Though most of my lesson on Sunday was great, all I can seem to remember and play over and over in my head was the point at which I failed my horse, and–to some extent at least–he failed me. I went into my next ride expecting the same attitude from my horse that he gave me Sunday, and though we had a good ride despite that, it still wasn’t fair to my horse. After a lot of success, I seem to have forgotten a very crucial part of any riding career: It’s OK to fail.
After the lesson I was left feeling like maybe we aren’t ready for the move up because my eye isn’t accurate enough, or I’ve done something to shake my horse’s confidence. We’ve had so many good rides lately over bigger things, that I suddenly feel like I must have done something to ruin him forever.
But that’s just not true. My little horse doesn’t hold a grudge, and he’s certainly more than capable of jumping around at 3’6. Our few bad moments were just that. Moments. Moving up is supposed to be messy and a little ugly–if it was easy it wouldn’t be a move up. This is a hard concept for me, because I want so badly to keep getting better and being better, but you can’t get there without a little struggle.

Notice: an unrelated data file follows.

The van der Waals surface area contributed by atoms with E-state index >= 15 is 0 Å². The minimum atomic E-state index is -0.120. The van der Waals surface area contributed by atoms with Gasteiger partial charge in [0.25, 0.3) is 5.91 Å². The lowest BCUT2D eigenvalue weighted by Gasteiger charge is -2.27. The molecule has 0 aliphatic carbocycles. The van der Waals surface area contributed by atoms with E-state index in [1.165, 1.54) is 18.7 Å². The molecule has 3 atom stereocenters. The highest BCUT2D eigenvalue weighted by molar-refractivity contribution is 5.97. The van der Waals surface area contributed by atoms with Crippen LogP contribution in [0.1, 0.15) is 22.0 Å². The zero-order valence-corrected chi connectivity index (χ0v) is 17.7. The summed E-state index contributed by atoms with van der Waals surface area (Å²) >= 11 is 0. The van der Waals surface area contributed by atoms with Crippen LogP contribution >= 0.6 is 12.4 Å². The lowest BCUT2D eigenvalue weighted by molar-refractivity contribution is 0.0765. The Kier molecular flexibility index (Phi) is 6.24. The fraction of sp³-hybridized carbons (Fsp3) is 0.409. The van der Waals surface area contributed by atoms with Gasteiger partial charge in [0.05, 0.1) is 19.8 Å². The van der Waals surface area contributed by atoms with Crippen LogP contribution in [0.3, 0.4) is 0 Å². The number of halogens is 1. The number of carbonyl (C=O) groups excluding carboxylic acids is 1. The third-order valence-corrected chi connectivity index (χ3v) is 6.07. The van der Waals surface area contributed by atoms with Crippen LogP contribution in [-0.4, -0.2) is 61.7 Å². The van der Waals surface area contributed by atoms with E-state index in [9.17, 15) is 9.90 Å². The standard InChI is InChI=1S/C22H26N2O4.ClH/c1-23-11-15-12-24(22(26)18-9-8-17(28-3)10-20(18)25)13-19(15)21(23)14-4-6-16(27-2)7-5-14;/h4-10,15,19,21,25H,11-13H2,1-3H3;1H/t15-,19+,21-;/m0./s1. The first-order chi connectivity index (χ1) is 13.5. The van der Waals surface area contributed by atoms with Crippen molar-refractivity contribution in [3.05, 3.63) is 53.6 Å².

While I was wallowing in my negative headspace a couple of days ago, If the Saddle Fits posted this piece about just showing up and being there, and I suddenly had words to put to what I was experiencing.
When you’re working on any kind of change, the initial excitement eventually fades and you’re faced with the hard part: maintaining forward progress while it is still hard but no longer exciting. It’s here, both in and out of the saddle, that I’m having to learn how to push forward and wait at the same time.
We’ve been doing bigger jumps and harder questions for a few months now. We’re just far enough along that it’s lost some of the shiny newness, but we’re still struggling sometimes and it’s still far from easy. Even though I’ve been riding for my whole life, I still haven’t learned how to fail gracefully. Outwardly I pat my horse and feed him cookies and tell him I’m sorry for that bad distance, but inwardly, I simmer until three days later I’m ready to give up riding entirely.
This attitude is silly, and it’s a miracle I’ve made it this far in riding without quitting. It’s not fair to my horse or myself, and we’ll both have a lot more fun if I can just move on from a mistake and think forward, not back.
So next time I miss a distance, or my horse is tired and doesn’t want to play, I’m going to remind myself that it’s OK to fail, moving up is supposed to be messy, and tomorrow will probably be better. Maybe I’ll even remember this in my real life.